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ABSTRACT: Notch signaling is involved in cell fate choices during the embryonic development of Metazoa. Commonly, Notch signaling arises from the binding of the Notch receptor to its ligands in adjacent cells driving cell-to-cell communication. Yet, cell-autonomous control of Notch signaling through both ligand-dependent and ligand-independent mechanisms is known to occur as well. Examples include Notch signaling arising in the absence of ligand binding, and cis-inhibition of Notch signaling by titration of the Notch receptor upon binding to its ligands within a single cell. Increasing experimental evidences support that the binding of the Notch receptor with its ligands within a cell (cis-interactions) can also trigger a cell-autonomous Notch signal (cis-signaling), whose potential effects on cell fate decisions and patterning remain poorly understood. To address this question, herein we mathematically and computationally investigate the cell states arising from the combination of cis-signaling with additional Notch signaling sources, which are either cell-autonomous or involve cell-to-cell communication. Our study shows that cis-signaling can switch from driving cis-activation to effectively perform cis-inhibition and identifies under which conditions this switch occurs. This switch relies on the competition between Notch signaling sources, which share the same receptor but differ in their signaling efficiency. We propose that the role of cis-interactions and their signaling on fine-grained patterning and cell fate decisions is dependent on whether they drive cis-inhibition or cis-activation, which could be controlled during development. Specifically, cis-inhibition and not cis-activation facilitates patterning and enriches it by modulating the ratio of cells in the high-ligand expression state, by enabling additional periodic patterns like stripes and by allowing localized patterning highly sensitive to the precursor state and cell-autonomous bistability. Our study exemplifies the complexity of regulations when multiple signaling sources share the same receptor and provides the tools for their characterization.PLoS ONE 04/2014; 9(4):e95744. DOI:10.1371/journal.pone.0095744 · 3.53 Impact Factor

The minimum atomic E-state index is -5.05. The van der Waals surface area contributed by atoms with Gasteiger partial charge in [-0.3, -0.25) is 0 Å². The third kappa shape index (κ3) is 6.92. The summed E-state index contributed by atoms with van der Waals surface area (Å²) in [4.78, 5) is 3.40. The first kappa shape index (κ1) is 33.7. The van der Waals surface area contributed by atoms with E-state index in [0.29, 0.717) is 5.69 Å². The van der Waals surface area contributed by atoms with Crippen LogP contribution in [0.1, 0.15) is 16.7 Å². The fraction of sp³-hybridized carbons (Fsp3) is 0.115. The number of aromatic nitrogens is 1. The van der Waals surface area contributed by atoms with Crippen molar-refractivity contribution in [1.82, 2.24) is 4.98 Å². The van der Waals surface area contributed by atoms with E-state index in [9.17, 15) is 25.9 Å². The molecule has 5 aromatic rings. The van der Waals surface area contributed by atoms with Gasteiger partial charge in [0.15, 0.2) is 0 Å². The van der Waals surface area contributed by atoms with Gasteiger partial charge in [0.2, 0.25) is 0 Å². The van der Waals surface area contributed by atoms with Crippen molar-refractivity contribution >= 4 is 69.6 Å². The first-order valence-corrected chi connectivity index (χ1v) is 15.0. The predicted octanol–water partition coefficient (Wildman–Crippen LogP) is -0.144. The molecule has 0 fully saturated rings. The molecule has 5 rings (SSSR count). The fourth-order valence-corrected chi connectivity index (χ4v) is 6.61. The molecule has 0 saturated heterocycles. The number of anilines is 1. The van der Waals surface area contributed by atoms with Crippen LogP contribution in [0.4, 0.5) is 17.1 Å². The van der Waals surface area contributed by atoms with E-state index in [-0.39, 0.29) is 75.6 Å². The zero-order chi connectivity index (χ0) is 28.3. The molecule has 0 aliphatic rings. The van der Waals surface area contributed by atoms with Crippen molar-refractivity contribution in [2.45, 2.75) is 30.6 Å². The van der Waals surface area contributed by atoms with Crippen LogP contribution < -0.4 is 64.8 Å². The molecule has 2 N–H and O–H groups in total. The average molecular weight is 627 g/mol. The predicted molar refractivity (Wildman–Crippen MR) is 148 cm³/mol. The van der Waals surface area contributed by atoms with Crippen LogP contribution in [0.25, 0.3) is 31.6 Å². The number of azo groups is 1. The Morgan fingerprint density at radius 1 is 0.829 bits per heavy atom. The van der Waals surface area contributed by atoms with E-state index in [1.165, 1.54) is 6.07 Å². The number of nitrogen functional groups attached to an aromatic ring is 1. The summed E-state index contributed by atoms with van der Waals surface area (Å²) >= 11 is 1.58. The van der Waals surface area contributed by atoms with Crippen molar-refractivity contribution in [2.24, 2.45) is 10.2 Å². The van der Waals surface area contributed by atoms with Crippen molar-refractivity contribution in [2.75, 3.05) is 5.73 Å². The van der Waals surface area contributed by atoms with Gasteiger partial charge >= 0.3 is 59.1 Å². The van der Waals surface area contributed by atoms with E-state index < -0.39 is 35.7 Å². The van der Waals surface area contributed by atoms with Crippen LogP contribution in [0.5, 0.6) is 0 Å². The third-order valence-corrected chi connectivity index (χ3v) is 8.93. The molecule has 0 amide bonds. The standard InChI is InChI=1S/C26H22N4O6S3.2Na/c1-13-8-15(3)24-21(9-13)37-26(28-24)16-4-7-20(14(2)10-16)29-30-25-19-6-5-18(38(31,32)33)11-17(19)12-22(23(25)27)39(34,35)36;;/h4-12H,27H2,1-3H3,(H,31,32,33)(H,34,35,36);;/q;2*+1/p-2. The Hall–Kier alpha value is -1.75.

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ABSTRACT: Drosophila Enhancer of split M8, an effector of Notch signaling, is regulated by protein kinase CK2. The phosphatase PP2A is thought to play an opposing (inhibitory) role, but the identity of the regulatory subunit was unknown. The studies described here reveal a role for the PP2A regulatory subunit widerborst (wdb) in three developmental contexts; the bristle, wing and the R8 photoreceptors of the eye. wdb overexpression elicits bristle and wing defects akin to reduced Notch signaling, whereas hypomorphic mutations in this PP2A subunit elicit opposite effects. We have also evaluated wdb functions using mutations in Notch and E(spl) that affect the eye. We find that the eye and R8 defects of the well-known Nspl mutation are enhanced by a hypomorphic allele of wdb, whereas they are strongly rescued by wdb overexpression. Similarly, ectopic wdb rescues the eye and R8 defects of the E(spl)D mutation, which affects the m8 gene. In addition, wdb overexpression also rescues the bristle defects of ectopically expressed M8, or the eye and R8 defects of its CK2 phosphomimetic variant M8-S159D. The latter finding suggests that PP2A may target M8 at highly conserved residues in the vicinity of the CK2 site, whose phosphorylation controls repression of Atonal and the R8 fate. Together, the studies identify PP2A-Wdb as a participant in Notch signaling, and suggest that M8 activity is controlled by phosphorylation and dephosphorylation. The conservation of the phosphorylation sites between Drosophila E(spl) and the HES/HER proteins from mammals, reptiles, amphibians, birds and fish raises the prospect that this mode of regulation is widespread.PLoS ONE 07/2014; 9(7):e101884. DOI:10.1371/journal.pone.0101884 · 3.53 Impact Factor